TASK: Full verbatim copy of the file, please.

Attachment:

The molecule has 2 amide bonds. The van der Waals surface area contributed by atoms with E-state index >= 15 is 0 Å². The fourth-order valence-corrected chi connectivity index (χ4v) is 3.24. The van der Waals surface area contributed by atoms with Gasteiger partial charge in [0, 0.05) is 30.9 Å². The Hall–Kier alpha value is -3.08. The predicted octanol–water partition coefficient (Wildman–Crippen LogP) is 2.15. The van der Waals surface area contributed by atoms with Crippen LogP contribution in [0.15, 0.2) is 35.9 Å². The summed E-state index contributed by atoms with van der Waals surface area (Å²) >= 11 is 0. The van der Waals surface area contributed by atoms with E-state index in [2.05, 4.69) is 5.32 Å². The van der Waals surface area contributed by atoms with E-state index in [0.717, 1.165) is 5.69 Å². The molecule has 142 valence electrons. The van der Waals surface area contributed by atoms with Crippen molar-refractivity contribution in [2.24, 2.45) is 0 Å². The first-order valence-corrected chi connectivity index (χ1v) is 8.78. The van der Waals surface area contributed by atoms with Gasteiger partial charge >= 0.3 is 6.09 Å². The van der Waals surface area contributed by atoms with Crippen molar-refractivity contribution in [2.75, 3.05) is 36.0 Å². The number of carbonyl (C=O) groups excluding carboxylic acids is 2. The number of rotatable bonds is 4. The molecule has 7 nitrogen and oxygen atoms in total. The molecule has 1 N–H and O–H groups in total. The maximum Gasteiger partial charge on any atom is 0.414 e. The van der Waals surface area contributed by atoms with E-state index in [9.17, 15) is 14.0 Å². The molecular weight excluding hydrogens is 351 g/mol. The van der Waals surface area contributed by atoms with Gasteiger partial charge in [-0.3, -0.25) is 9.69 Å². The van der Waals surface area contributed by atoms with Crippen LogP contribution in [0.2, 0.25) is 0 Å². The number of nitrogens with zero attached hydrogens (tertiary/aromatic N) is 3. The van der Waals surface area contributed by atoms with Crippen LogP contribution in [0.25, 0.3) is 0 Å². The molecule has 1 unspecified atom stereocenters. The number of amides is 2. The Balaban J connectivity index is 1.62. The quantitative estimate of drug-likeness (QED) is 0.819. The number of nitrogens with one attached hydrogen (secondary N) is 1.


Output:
The molecule has 2 amide bonds. The van der Waals surface area contributed by atoms with E-state index >= 15 is 0 Å². The fourth-order valence-corrected chi connectivity index (χ4v) is 3.24. The van der Waals surface area contributed by atoms with Gasteiger partial charge in [0, 0.05) is 30.9 Å². The Hall–Kier alpha value is -3.08. The predicted octanol–water partition coefficient (Wildman–Crippen LogP) is 2.15. The van der Waals surface area contributed by atoms with Crippen LogP contribution in [0.15, 0.2) is 35.9 Å². The summed E-state index contributed by atoms with van der Waals surface area (Å²) >= 11 is 0. The van der Waals surface area contributed by atoms with E-state index in [2.05, 4.69) is 5.32 Å². The van der Waals surface area contributed by atoms with E-state index in [0.717, 1.165) is 5.69 Å². The molecule has 142 valence electrons. The van der Waals surface area contributed by atoms with Crippen molar-refractivity contribution in [2.24, 2.45) is 0 Å². The first-order valence-corrected chi connectivity index (χ1v) is 8.78. The van der Waals surface area contributed by atoms with Gasteiger partial charge >= 0.3 is 6.09 Å². The van der Waals surface area contributed by atoms with Crippen molar-refractivity contribution in [2.75, 3.05) is 36.0 Å². The number of carbonyl (C=O) groups excluding carboxylic acids is 2. The number of rotatable bonds is 4. The molecule has 7 nitrogen and oxygen atoms in total. The molecule has 1 N–H and O–H groups in total. The maximum Gasteiger partial charge on any atom is 0.414 e. The van der Waals surface area contributed by atoms with E-state index in [9.17, 15) is 14.0 Å². The molecular weight excluding hydrogens is 351 g/mol. The van der Waals surface area contributed by atoms with Gasteiger partial charge in [-0.3, -0.25) is 9.69 Å². The van der Waals surface area contributed by atoms with Crippen LogP contribution in [0.2, 0.25) is 0 Å². The number of nitrogens with zero attached hydrogens (tertiary/aromatic N) is 3. The van der Waals surface area contributed by atoms with Crippen LogP contribution in [0.25, 0.3) is 0 Å². The molecule has 1 unspecified atom stereocenters. The number of amides is 2. The Balaban J connectivity index is 1.62. The quantitative estimate of drug-likeness (QED) is 0.819. The number of nitrogens with one attached hydrogen (secondary N) is 1.